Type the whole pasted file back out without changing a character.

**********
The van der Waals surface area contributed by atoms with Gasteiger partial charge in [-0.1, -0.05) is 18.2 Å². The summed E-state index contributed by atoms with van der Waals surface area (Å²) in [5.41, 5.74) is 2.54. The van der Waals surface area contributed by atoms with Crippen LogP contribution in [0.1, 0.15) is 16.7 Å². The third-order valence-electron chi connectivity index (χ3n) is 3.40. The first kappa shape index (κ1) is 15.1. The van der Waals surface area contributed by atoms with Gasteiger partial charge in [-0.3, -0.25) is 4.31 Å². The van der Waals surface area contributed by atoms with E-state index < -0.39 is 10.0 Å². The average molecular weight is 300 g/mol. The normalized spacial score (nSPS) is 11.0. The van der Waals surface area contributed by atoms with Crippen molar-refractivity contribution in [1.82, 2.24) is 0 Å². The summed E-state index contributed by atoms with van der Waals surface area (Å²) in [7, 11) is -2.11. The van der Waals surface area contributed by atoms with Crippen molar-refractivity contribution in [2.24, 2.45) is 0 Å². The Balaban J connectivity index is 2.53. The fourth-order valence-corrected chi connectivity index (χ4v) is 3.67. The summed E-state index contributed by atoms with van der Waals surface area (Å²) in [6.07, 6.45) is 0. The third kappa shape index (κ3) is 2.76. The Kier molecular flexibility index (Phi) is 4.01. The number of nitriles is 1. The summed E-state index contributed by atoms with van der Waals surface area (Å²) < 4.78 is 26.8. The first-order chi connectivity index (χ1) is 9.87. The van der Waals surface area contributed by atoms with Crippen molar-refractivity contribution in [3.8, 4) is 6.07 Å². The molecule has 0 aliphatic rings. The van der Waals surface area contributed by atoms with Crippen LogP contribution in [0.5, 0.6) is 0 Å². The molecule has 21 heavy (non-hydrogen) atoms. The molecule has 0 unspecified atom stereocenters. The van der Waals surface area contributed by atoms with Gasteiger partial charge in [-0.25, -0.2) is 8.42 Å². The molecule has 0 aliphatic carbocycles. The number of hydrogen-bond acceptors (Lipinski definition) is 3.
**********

The van der Waals surface area contributed by atoms with Gasteiger partial charge in [-0.1, -0.05) is 18.2 Å². The summed E-state index contributed by atoms with van der Waals surface area (Å²) in [5.41, 5.74) is 2.54. The van der Waals surface area contributed by atoms with Crippen LogP contribution in [0.1, 0.15) is 16.7 Å². The third-order valence-electron chi connectivity index (χ3n) is 3.40. The first kappa shape index (κ1) is 15.1. The van der Waals surface area contributed by atoms with Gasteiger partial charge in [-0.3, -0.25) is 4.31 Å². The van der Waals surface area contributed by atoms with E-state index < -0.39 is 10.0 Å². The average molecular weight is 300 g/mol. The normalized spacial score (nSPS) is 11.0. The van der Waals surface area contributed by atoms with Crippen molar-refractivity contribution in [1.82, 2.24) is 0 Å². The summed E-state index contributed by atoms with van der Waals surface area (Å²) in [7, 11) is -2.11. The van der Waals surface area contributed by atoms with Crippen molar-refractivity contribution in [2.24, 2.45) is 0 Å². The Balaban J connectivity index is 2.53. The fourth-order valence-corrected chi connectivity index (χ4v) is 3.67. The summed E-state index contributed by atoms with van der Waals surface area (Å²) in [6.07, 6.45) is 0. The third kappa shape index (κ3) is 2.76. The Kier molecular flexibility index (Phi) is 4.01. The number of nitriles is 1. The summed E-state index contributed by atoms with van der Waals surface area (Å²) < 4.78 is 26.8. The first-order chi connectivity index (χ1) is 9.87. The van der Waals surface area contributed by atoms with Crippen molar-refractivity contribution in [3.8, 4) is 6.07 Å². The molecule has 0 aliphatic rings. The van der Waals surface area contributed by atoms with Crippen LogP contribution in [0.5, 0.6) is 0 Å². The molecule has 21 heavy (non-hydrogen) atoms. The molecule has 0 unspecified atom stereocenters. The van der Waals surface area contributed by atoms with Gasteiger partial charge in [-0.25, -0.2) is 8.42 Å². The molecule has 0 aliphatic carbocycles. The number of hydrogen-bond acceptors (Lipinski definition) is 3.